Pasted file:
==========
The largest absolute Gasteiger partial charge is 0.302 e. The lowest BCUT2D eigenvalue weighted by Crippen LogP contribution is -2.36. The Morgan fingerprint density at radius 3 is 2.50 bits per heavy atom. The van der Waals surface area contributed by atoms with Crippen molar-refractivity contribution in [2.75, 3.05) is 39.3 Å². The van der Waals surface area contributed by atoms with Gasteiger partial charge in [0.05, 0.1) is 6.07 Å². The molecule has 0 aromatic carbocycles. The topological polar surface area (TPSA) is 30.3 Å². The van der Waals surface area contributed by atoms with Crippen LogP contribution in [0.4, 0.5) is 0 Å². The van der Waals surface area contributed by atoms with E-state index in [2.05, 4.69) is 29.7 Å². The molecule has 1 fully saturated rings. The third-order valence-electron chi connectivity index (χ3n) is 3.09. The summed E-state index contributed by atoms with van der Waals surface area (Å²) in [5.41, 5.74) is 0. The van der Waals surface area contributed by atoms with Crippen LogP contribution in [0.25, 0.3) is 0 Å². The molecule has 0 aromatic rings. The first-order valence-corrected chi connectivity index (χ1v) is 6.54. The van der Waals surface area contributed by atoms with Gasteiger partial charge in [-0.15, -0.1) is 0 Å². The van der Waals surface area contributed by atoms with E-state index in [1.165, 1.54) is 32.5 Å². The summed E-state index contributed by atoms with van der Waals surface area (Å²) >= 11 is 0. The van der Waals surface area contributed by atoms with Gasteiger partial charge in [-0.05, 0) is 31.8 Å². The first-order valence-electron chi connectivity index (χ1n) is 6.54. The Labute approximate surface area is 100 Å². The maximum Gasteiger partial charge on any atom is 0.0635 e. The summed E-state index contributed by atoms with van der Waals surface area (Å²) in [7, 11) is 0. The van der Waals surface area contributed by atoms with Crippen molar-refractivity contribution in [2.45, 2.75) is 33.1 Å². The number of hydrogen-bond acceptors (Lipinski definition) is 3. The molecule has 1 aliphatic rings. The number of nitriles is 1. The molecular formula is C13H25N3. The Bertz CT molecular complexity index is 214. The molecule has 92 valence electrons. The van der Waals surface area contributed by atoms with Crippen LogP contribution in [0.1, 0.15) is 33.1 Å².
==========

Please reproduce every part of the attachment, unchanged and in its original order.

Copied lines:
The largest absolute Gasteiger partial charge is 0.302 e. The lowest BCUT2D eigenvalue weighted by Crippen LogP contribution is -2.36. The Morgan fingerprint density at radius 3 is 2.50 bits per heavy atom. The van der Waals surface area contributed by atoms with Crippen molar-refractivity contribution in [2.75, 3.05) is 39.3 Å². The van der Waals surface area contributed by atoms with Gasteiger partial charge in [0.05, 0.1) is 6.07 Å². The molecule has 0 aromatic carbocycles. The topological polar surface area (TPSA) is 30.3 Å². The van der Waals surface area contributed by atoms with Crippen LogP contribution in [0.4, 0.5) is 0 Å². The van der Waals surface area contributed by atoms with E-state index in [2.05, 4.69) is 29.7 Å². The molecule has 1 fully saturated rings. The third-order valence-electron chi connectivity index (χ3n) is 3.09. The summed E-state index contributed by atoms with van der Waals surface area (Å²) in [5.41, 5.74) is 0. The van der Waals surface area contributed by atoms with Crippen LogP contribution in [0.25, 0.3) is 0 Å². The molecule has 0 aromatic rings. The first-order valence-corrected chi connectivity index (χ1v) is 6.54. The van der Waals surface area contributed by atoms with Gasteiger partial charge in [-0.15, -0.1) is 0 Å². The van der Waals surface area contributed by atoms with E-state index in [1.165, 1.54) is 32.5 Å². The summed E-state index contributed by atoms with van der Waals surface area (Å²) >= 11 is 0. The van der Waals surface area contributed by atoms with Gasteiger partial charge in [-0.05, 0) is 31.8 Å². The first-order valence-electron chi connectivity index (χ1n) is 6.54. The Labute approximate surface area is 100 Å². The maximum Gasteiger partial charge on any atom is 0.0635 e. The summed E-state index contributed by atoms with van der Waals surface area (Å²) in [7, 11) is 0. The van der Waals surface area contributed by atoms with Crippen molar-refractivity contribution in [2.45, 2.75) is 33.1 Å². The number of hydrogen-bond acceptors (Lipinski definition) is 3. The molecule has 1 aliphatic rings. The number of nitriles is 1. The molecular formula is C13H25N3. The Bertz CT molecular complexity index is 214. The molecule has 92 valence electrons. The van der Waals surface area contributed by atoms with Crippen LogP contribution in [0.1, 0.15) is 33.1 Å².